Two Hats of Many


Wanda holding sister, Jerrie (1), Karen (2) on Mark’s 11th birthday

I’ll bet every woman feels she is wearing too many hats from time to time as she tries to fulfill the needs of family, friends, personal, professional, neighbors and colleagues. Today we celebrate mothers of the family and the influence women have in society. Next to my own mother who gave me the gift of life and continues to effect who I am today, stands my mother-in-law, Wanda. Her optimistic power in Mark’s life is a great blessing to me too.

Besides being a creative, fun, loving and caring mother, she made a career as an Occupational Therapist (OTR). Wanda was the first OTR I’d met and I assumed she helped people find a job. It didn’t take long for Mark to set me straight. She helped people with mental illness perform activities needed in daily life by using a crafts media.


Mark and Wanda

Through the years after our accident, I quickly learned the importance of skilled OTs. The ability to brush his teeth, feed himself and get a shirt on became the tasks Mark had to relearn after his Traumatic Brain Injury (TBI).

Since 1991, I’ve met more OTs than I can count and I appreciate each one for their help with improving Mark’s quality of life.  Whenever meeting an OT for the first time, Mark proudly states, “My mother is an OT” He then shares some experiences he had as a child with her work.

I’ve written, “I was raised to be a caregiver.” My upbringing helped prepare me for this challenge. Likewise, I believe Mark’s childhood prepared him to be a survivor.

Two hats, Mother and Occupational Therapist, which have had the greatest impact in our lives.

I asked Wanda why she chose this career and she agreed to let me publish this interview.

The first thing that drew me to OT was a movie called Snake Pit. It was about a woman who was committed to an asylum and how she eventually recovered and was released. When I was picking a major in college and looking through college catalogues, OT caught my eye because it involved helping people and a lot of crafts. I learned that psychiatric hospitals had OTs and the deeper I looked into it the more interested I became. Psychiatry and the idea of helping someone improve their attention span, concentration, attention to detail, better living and socialization skills and generalization by using crafts media was what influenced me most.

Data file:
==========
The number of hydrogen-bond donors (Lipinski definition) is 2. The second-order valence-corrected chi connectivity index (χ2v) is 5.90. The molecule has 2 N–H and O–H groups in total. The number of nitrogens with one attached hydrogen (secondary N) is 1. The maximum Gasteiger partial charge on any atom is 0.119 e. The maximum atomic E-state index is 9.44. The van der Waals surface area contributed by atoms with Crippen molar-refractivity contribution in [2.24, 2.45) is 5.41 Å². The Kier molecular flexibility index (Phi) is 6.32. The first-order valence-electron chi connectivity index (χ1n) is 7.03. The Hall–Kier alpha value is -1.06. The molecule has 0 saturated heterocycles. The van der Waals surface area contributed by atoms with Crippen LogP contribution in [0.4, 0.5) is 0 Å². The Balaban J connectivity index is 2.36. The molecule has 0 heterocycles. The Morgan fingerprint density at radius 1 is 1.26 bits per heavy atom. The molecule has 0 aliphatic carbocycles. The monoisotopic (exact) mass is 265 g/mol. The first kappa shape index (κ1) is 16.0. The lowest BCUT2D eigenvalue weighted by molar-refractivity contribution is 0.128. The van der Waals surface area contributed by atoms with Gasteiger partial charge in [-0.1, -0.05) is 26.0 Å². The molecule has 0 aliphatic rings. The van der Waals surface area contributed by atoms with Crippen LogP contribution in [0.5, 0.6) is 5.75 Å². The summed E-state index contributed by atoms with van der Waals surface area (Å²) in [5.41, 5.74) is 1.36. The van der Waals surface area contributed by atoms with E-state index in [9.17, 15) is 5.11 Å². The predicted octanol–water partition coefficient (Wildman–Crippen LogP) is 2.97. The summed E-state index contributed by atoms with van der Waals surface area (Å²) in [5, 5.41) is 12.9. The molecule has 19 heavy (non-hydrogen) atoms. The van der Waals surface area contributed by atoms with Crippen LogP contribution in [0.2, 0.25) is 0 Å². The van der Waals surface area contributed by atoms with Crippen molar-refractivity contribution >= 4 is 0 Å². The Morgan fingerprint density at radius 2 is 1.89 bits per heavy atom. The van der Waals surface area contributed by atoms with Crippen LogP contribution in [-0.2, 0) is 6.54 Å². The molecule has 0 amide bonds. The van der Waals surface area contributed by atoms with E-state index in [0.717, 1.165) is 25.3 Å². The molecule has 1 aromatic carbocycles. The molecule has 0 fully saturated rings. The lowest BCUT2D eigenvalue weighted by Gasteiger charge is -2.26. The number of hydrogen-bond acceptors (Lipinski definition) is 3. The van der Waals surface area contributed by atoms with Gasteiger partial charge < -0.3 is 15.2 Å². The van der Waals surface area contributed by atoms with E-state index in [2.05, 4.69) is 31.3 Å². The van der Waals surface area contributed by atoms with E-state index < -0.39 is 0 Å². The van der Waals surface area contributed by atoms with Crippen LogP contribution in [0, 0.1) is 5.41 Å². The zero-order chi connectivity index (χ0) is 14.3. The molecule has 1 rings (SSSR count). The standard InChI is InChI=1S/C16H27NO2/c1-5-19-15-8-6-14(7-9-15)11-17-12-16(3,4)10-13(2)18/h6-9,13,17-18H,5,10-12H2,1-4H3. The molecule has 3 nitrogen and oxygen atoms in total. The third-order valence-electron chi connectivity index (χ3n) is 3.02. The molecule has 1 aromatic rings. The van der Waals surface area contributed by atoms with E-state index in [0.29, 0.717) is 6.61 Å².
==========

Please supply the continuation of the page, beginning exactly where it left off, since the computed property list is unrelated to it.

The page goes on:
How long and what kind of schooling did you need before you could practice OT?

I had four years in college with a major in OT and a nine month internship working with other OTs and passing the national exam, which qualified one to add the R after OT. The internships had to be in all these fields: pediatrics, general medicine, tuberculosis, orthopedics and psychiatry and you had to be over 21. I started college in 1948 and got my degree in 1952. By the time I finished internships I really liked both orthopedics and psychiatry and decided I would take either kind of job. Psychiatry was the first job that turned up so I started in 1953. At that time about the only hospitals that had psychiatric patients were institutions. Since then most hospitals of any size have a small unit for psychiatric patients.

How long did you work in this field?

If I remember correctly, I think I worked in psychiatric settings for 22 years: small private settings, large state and territorial settings and the last 16 years at a medical teaching university.

What made a good patient to work with and what made a good family member or caregiver?

All patients were good to work with. We seldom even met family members because until recently, families were ashamed or afraid of mentally ill family members and seldom even acknowledged them. The patients were committed to hospitals and lived there, seldom seeing or hearing from their families.

How did you feel about this separation from family?

I thought family abandonment was terrible, but that’s just how it was. Some of the staff were concerned about the patients, others not so much. In hospitals where patients stayed a long time (years), they formed friendships and the hospital was like a community.

Describe a typical day at work and some of the crafts you did with the patients.